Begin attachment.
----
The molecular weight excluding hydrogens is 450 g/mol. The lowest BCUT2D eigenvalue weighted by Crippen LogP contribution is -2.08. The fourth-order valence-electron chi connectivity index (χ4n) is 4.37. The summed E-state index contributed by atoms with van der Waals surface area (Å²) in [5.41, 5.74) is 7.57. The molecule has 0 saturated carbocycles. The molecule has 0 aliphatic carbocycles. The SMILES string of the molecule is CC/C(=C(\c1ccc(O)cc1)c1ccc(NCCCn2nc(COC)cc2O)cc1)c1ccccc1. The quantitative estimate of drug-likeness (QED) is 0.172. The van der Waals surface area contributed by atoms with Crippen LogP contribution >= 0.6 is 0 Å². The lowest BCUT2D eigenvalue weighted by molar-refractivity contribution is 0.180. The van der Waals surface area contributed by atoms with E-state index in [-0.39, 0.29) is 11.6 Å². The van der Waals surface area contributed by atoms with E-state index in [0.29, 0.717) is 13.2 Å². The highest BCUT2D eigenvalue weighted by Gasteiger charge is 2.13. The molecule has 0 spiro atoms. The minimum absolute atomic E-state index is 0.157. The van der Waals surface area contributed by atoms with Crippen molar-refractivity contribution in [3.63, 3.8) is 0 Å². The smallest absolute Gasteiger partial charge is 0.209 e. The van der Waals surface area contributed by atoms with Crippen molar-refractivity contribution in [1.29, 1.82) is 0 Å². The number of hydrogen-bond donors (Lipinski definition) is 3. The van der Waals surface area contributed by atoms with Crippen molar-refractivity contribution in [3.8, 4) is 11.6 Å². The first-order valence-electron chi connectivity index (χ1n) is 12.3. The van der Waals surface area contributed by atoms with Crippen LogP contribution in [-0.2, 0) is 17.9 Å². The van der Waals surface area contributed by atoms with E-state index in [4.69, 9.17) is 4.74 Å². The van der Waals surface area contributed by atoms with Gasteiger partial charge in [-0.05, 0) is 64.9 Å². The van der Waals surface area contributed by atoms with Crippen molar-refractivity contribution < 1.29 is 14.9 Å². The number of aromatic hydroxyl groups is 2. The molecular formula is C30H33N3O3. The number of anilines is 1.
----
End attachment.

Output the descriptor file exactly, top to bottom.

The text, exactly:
The molecular weight excluding hydrogens is 450 g/mol. The lowest BCUT2D eigenvalue weighted by Crippen LogP contribution is -2.08. The fourth-order valence-electron chi connectivity index (χ4n) is 4.37. The summed E-state index contributed by atoms with van der Waals surface area (Å²) in [5.41, 5.74) is 7.57. The molecule has 0 saturated carbocycles. The molecule has 0 aliphatic carbocycles. The SMILES string of the molecule is CC/C(=C(\c1ccc(O)cc1)c1ccc(NCCCn2nc(COC)cc2O)cc1)c1ccccc1. The quantitative estimate of drug-likeness (QED) is 0.172. The van der Waals surface area contributed by atoms with Crippen LogP contribution >= 0.6 is 0 Å². The lowest BCUT2D eigenvalue weighted by molar-refractivity contribution is 0.180. The van der Waals surface area contributed by atoms with E-state index in [-0.39, 0.29) is 11.6 Å². The van der Waals surface area contributed by atoms with E-state index in [0.29, 0.717) is 13.2 Å². The highest BCUT2D eigenvalue weighted by Gasteiger charge is 2.13. The molecule has 0 spiro atoms. The minimum absolute atomic E-state index is 0.157. The van der Waals surface area contributed by atoms with Crippen molar-refractivity contribution in [3.63, 3.8) is 0 Å². The smallest absolute Gasteiger partial charge is 0.209 e. The van der Waals surface area contributed by atoms with Crippen molar-refractivity contribution in [1.29, 1.82) is 0 Å². The number of hydrogen-bond donors (Lipinski definition) is 3. The van der Waals surface area contributed by atoms with Crippen molar-refractivity contribution in [3.8, 4) is 11.6 Å². The first-order valence-electron chi connectivity index (χ1n) is 12.3. The van der Waals surface area contributed by atoms with Crippen LogP contribution in [-0.2, 0) is 17.9 Å². The van der Waals surface area contributed by atoms with E-state index in [4.69, 9.17) is 4.74 Å². The van der Waals surface area contributed by atoms with Gasteiger partial charge in [-0.05, 0) is 64.9 Å². The van der Waals surface area contributed by atoms with Crippen molar-refractivity contribution < 1.29 is 14.9 Å². The number of aromatic hydroxyl groups is 2. The molecular formula is C30H33N3O3. The number of anilines is 1.